Poor decision-making environments damage competitiveness, say manufacturers

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Poor decision-making environments are being cited as a critical barrier to growth by manufacturers across the globe, according to a survey of 378 manufacturers in the automotive, aerospace, high-tech electronics, and industrial equipment industries, undertaken by IDC Manufacturing Insights and sponsored by Infor.  The white paper, In Pursuit of Operational Excellence: Accelerating Business Change Through Next Generation ERP, highlights that in order to achieve growth, manufacturers need to analyse all available information to maximize visibility and intelligence, and assess resulting impacts on the business.  However, inadequate systems and poor data and partner integration are roadblocks to improved decision-making.

The white paper highlights that business processes and IT systems currently restrict the decision-making necessary for operational excellence, according to 60 percent of manufacturers, with a lack of collaborative social-networking style features in ERP systems in particular failing to create the right decision-making environment.  When asked for a wish-list of features, manufacturers cite faster business processes, real-time information and collaboration as key to improved working practices and better decisions.   
The research was conducted in October 2011 among manufacturers in the United States, UK, France, Germany, Italy, Brazil, Australia, China, India, Japan, Qatar, Saudi Arabia, UAE, and Russia.
According to the white paper, the barriers to better decision-making vary across industries, with aerospace and industrial machinery industries ranking disparate data across multiple systems as the main challenge (67 per cent and 68 per cent respectively).  Automotive companies point to inadequate partner integration (77 per cent), while the high-tech electronics sector blames a lack of, or inaccurate, data (64 per cent).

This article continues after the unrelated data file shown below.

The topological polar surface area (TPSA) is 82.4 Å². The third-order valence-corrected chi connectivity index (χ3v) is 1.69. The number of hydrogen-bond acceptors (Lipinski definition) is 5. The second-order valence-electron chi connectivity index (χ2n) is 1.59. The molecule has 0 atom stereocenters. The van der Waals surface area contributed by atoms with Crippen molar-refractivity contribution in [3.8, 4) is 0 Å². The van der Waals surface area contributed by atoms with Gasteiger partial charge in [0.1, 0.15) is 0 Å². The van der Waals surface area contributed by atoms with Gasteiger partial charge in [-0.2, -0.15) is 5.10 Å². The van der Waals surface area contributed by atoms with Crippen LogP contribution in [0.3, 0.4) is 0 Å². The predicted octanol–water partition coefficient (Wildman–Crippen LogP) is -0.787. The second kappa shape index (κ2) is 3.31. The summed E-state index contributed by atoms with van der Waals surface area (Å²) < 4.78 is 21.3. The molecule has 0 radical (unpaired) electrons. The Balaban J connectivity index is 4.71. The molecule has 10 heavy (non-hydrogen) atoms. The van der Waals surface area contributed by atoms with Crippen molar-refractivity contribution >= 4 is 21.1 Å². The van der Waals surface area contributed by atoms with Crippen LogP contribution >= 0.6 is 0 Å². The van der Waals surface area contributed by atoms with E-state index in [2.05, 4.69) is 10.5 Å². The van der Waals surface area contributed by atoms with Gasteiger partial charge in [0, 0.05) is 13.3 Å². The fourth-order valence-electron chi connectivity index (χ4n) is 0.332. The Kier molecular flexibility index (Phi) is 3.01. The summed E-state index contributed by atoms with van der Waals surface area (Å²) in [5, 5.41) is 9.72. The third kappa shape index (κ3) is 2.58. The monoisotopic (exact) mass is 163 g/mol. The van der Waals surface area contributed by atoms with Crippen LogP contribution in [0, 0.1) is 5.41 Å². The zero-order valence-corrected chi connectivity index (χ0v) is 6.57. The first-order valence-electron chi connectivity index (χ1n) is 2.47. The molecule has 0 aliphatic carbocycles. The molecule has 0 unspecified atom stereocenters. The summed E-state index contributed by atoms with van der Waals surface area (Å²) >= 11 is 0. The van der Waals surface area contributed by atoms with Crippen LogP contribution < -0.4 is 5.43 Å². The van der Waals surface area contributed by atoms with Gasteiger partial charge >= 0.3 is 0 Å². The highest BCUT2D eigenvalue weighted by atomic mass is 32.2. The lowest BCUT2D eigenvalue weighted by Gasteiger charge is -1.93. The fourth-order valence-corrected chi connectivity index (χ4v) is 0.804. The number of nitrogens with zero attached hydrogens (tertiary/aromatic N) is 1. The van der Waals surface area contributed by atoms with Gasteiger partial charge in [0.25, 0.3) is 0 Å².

Faster business processes (85 per cent), access to real-time information (60 percent) and improved collaboration (60 percent) are cited as key to improving decision-making environments across all regions and industries.
Collaboration and social networking has sharply moved up manufacturers' agendas.   While not yet considered the number one limitation - only 4 percent ranked it first place - across all rankings it emerged as the second most significant limitation of existing ERPs, heralding a new place for social ERP in the workplace for business productivity reasons. 35 percent of all respondents also claimed that mobile and social networking will completely transform the way they will work in the future.
Looking ahead to the next three years, speed is critical for manufacturers.  Reacting faster to changes demanded by the business, particularly in aerospace (71 percent) and hi-tech electronics (78 per cent), and streamlining processes to achieve operational excellence (72 percent) top manufacturers' wish-lists.  More detailed insight (58 percent) and improved collaboration (42 percent) also dominate short to medium term ERP needs.

Pierfrancesco Manenti, Head of IDC Manufacturing Insights, Europe, Middle East & Africa, said: "As economic growth remains slow, it seems manufacturers are responding through exercising greater speed and agility across all facets of their operations. But while organisations know that innovating quickly and responsively is key to gaining competitive advantage, they are being held back by poor decision-making environments which restrict their ability to respond quickly to demands.  Moving forward this simply won't be viable as forward-thinking companies must turn to systems which facilitate faster, collaborative decision-making to support innovative-led growth strategies."
Andrew Kinder, director, product marketing, Infor, commented: "It stands to reason that more informed, faster decisions equate to a better run business, and faced with low levels of growth, the need to exercise agility has never been greater. Through a combination of transactional data and contextual intelligence, technology can support not just faster, but better, more informed decisions.  It is interesting to note that for the first time, manufacturers are pointing to social networking as an integral component in facilitating stronger decision-making frameworks, with over a third suggesting that the rise of social media is enabling them to think differently, and genuinely transform the way people work."

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